Today, I had the honor of assisting our base Protocol office with a Fallen Hero ceremony. A hero returned to his home today...
If you haven't taken the time to see HBO's "Taking Chance", I recommend you find it on Netflix, HBO OnDemand, Bestbuy, etc. What happened today is related to that movie.
Myself along with four other Protocol augmentees served as crowd control although it wasn't needed. The Patriot Guard Riders were there which is always a site to see. Knowing that they were there to support the family puts me at ease because I understand why they do so much to honor the fallen. Thank goodness the stupid WBC wasn't around.
Army Capt John L. Hallett III is from Concord, CA. He was killed in a roadside bomb incident in Afghanistan on the 25th of August. Three other soldiers were killed with him. They were all stationed at Fort Lewis, WA.
The Lt from Protocol had warned us earlier this morning that it would be very emotional during the Fallen Hero ceremony. The casket would be removed from the aircraft and placed on the flight line for a few moments for the chaplain to say a prayer and the family to pay their respects. From there, it would be placed in the hearse before making the drive to Concord. What would make the ceremony emotional?
His family. Capt Hallett is survived by his wife, his two sons (4 and 2 years old), and his 2 week old daughter, whom he never had a chance to meet.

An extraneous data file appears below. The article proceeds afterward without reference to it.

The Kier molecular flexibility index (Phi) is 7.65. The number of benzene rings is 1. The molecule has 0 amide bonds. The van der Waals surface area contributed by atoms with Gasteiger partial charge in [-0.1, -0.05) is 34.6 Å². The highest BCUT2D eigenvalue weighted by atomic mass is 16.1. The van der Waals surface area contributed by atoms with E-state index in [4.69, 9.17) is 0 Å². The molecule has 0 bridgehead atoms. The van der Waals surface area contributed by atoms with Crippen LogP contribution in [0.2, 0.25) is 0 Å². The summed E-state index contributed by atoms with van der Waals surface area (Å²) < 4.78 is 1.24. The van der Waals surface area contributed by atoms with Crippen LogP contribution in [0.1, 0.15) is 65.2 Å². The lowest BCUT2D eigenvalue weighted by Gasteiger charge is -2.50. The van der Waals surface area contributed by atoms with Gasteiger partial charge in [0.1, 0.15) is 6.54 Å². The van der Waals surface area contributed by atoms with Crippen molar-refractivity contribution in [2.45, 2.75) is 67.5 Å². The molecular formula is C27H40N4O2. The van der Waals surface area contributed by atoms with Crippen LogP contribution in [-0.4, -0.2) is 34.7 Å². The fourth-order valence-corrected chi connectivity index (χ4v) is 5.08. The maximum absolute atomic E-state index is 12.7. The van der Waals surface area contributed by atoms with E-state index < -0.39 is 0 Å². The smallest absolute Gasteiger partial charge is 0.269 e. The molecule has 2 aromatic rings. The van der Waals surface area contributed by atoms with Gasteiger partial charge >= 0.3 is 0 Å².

The site of his wife was what started the tears for me. A relative helped her out of her car in front of the flight line and I could see everything. I watched the four year old, almost white blond hair dressed in a long sleeved light blue button down shirt and khaki shorts, get out of the car and hold hands with a relative. Another relative helped the two year old out of the car, who looked so much like his older brother and even dressed like him too. Then the wife stepped out of the car and took her two week old daughter into her arms. Our base commander, Col Vechry, greeted her, and she started to cry. I think he asked her if she needed help because she said she was fine.
Watching her try and keep her composure was it for me. The next time was when the casket was placed into the hearse.
While watching everything that was going on, I felt proud of Capt Hallett for serving our country, fighting for what we hold dear, I was proud to be there to show my respect upon his return home- but seeing his wife grieve sent a wave of sorrow over me. I knew that there was/is nothing I could possible do or say to ease the pain and it made it harder to watch...
" A Soldier's Prayer...
The soldier stood and faced his God Which must always come to pass...
He hoped his shoes were shining Just as brightly as his brass.
"Step forward now, you soldier, How shall I deal with you?
Have you always turned the other cheek? To My Church have you been true?"
The soldier squared his shoulders and Said,"No, Lord, I guess I ain't...
Because those of us who carry guns Can't always be a saint.
I've had to work most Sundays And at times my talk was tough,
And sometimes I've been violent, Because the streets are awfully tough.
But, I never took a penny That wasn't mine to keep...
Though I worked a lot of overtime When the bills got just too steep,
And I never passed a cry for help, Though at times I shook with fear,
And sometimes, God forgive me, I've wept unmanly tears.
I know I don't deserve a place Among the people here...
They never wanted me around Except to calm their fears.
If you've a place for me here, Lord, It needn't be so grand,
I never expected or had too much, But if you don't, I'll understand."
There was a silence all around the throne Where the saints had often trod...
As the soldier waited quietly, For the judgment of his God,
"Step forward now you soldier,
Walk peacefully on Heaven's streets,
You've done your time in Hell."